#1 of the Top 9 Valuation Mistakes: Overly Optimistic Revenue Forecasts
During my career, I built highly complex and detailed financial models early on as an analyst, but I later realized that the increased complexity surrounding such models rarely translates into increased accuracy. This series of articles is somewhat inspired by that revelation: I’m going to expand on the Top 9 Valuation Mistakes and reveal how you can avoid them. This is the first blog of that series on overly optimistic revenue forecasts.
Here’s the full list of Top 9 Mistakes.
The Top 9 Valuation Mistakes
- Overly optimistic revenue forecasts
- Underestimating expenses causing unrealistic profit forecasts
- Growing fixed assets slower than revenue
- Confusing growth with maintenance Capex
- Forecasting drastic changes in cash conversion cycle
- Underestimating working capital investment
- Valuing a stock using the calculated Beta
- Choosing an unreasonable cost of equity
- Not properly fading the return on invested capital
So, let’s get into it and talk about #1.
The #1 Valuation Mistake
Analysts often make overly optimistic revenue growth forecasts. Below is a screenshot from my ValueModel for the company, Kingsmen Creatives Ltd. You can see that historically it had -2.5% revenue growth and then 0.6% revenue growth. The analysts have then forecasted growth of 20.0%, 20.0%, 25.0%, etc., which is significantly overly optimistic.
Fig. 1 Overly Optimistic Profit Forecasts
How Often Are Analysts Inaccurate with Their Forecasts?
To answer this, I’ll share my research which encompasses ‘How accurate are analysts’ revenue forecast in Asia?’ To be included in this research, the company had to have 10 years of actual data, and there must be at least 10 analysts covering the business. The result: 540 of the largest companies in Asia.
Here are the results of the research:
Fig. 2 Analysts Miss Revenue Forecasts by More Than 10%
The conclusion that we can see is that, on average, over the period, analysts were in error. This is absolute error, not above or below─just error. On average, it was about 10%.
What we can also see is that it seems like it’s getting more accurate as time goes on. But that can be deceiving. Usually, it gets more accurate when things are really stable; and then, things blow up. And when that happens, things are a mess.
I haven’t calculated the actual error from an above or below perspective. This is just absolute error. I would estimate, in this case, that analysts were about 15% overly optimistic in their revenue forecast. Consensus can’t predict revenue for cyclical sectors. It’s easier for non-cyclical sectors.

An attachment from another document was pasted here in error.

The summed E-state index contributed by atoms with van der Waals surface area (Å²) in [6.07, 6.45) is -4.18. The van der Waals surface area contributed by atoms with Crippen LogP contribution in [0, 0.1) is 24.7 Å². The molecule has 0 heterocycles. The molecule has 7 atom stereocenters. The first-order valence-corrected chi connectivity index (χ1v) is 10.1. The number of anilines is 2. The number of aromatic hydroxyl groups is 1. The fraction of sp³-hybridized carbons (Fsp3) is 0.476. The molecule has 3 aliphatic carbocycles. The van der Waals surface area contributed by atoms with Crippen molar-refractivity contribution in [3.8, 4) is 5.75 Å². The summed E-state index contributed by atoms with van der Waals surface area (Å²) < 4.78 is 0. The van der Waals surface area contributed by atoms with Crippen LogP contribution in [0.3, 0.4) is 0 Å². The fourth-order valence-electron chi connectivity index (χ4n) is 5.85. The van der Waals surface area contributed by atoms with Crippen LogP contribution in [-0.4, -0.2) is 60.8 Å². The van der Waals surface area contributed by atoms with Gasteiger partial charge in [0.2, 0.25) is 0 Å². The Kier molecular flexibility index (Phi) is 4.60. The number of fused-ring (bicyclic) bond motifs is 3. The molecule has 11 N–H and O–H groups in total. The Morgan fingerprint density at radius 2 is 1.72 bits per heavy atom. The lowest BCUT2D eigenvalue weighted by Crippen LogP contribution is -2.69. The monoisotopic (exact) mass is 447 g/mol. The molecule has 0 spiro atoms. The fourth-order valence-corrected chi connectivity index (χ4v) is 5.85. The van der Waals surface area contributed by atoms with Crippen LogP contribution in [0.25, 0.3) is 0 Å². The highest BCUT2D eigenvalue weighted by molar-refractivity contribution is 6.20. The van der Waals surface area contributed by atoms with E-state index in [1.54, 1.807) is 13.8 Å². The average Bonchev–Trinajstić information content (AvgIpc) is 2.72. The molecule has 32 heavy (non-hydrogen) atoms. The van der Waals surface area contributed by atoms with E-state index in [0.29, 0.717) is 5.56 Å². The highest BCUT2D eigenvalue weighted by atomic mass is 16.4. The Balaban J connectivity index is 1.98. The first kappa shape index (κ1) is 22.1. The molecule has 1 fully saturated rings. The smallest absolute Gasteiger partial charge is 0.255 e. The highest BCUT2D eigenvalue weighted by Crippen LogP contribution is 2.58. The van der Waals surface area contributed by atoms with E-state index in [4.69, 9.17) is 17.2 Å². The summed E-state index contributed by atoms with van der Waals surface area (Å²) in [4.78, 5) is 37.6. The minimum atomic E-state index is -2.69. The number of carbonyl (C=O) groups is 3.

Why Does This Happen?
“The S&P 500 will gain 30% this year since it was up 20% last year and 10% the year before.” You’ve probably met somebody who has said something like this, and what you’re going to find is that they usually are suffering from recency bias. The problem with recency bias is that we can all suffer from it. So be careful.
Recency bias is when you believe that what has happened recently will continue to be the case in the future. You’ll stay in stocks because it’s a boom market even though you acknowledge the high valuation. But, when making decisions about the future, avoid using yesterday as your only reference point.
Check out the chart below:
Fig. 3 Revenue Growth – Why It’s Important
As the red arrows demonstrate, depending on when you begin to examine revenue growth would provide completely different forecasts of revenue growth. And if you get the revenue direction wrong, it’s impossible to get the rest of your forecast right.
How Do I Avoid Making Overly Optimistic Forecasts?
Revenue is the most important item in valuation because all businesses start with revenue. But a lot of revenue research needs to happen outside of the figures in front of you.
When I was an analyst, I just sat behind my computer most of the time. I didn’t get these things until I got older. And as you get older, you want to understand the factors that drive revenue growth; from marketing and sale efficiency to customer satisfaction levels and reorder rates. You can’t answer any of these questions from a spreadsheet, but they all impact revenue growth and the forecast you create for it. You’ve got to get out there and really look at the company.
Here are some critical example questions you’re going to want to ask when valuing a company:
- What are the constraints to sales growth?
- What’s the company’s growth plan?
- Is the company’s market share rising?
- Has the management team completed a thorough market analysis? How well do they understand the competitive landscape?
- Has the management team determined the attractiveness of markets and segments? What about size, trends, growth, and profitability?
- Does the brand clearly articulate what the company provides to the market?
The concepts behind these questions are what you need to ask to help you look in depth into a company. It’s not about the algorithms and calculations you’re using or even the complexity of the valuation framework you have. To make sure you don’t make the mistake of over-optimistic revenue forecast you need to do more research on the company you’re analyzing.
- If revenue forecast is wrong, the valuation will be wrong too.
- Understand a company’s marketing, branding, products and services, selling process, delivery, and after-sales service to understand its revenue growth potential.
- Curb your enthusiasm.
Check out the full video here:
In the next blog, I’ll be discussing how underestimating expenses causes unrealistic profit forecast. Check it out now!
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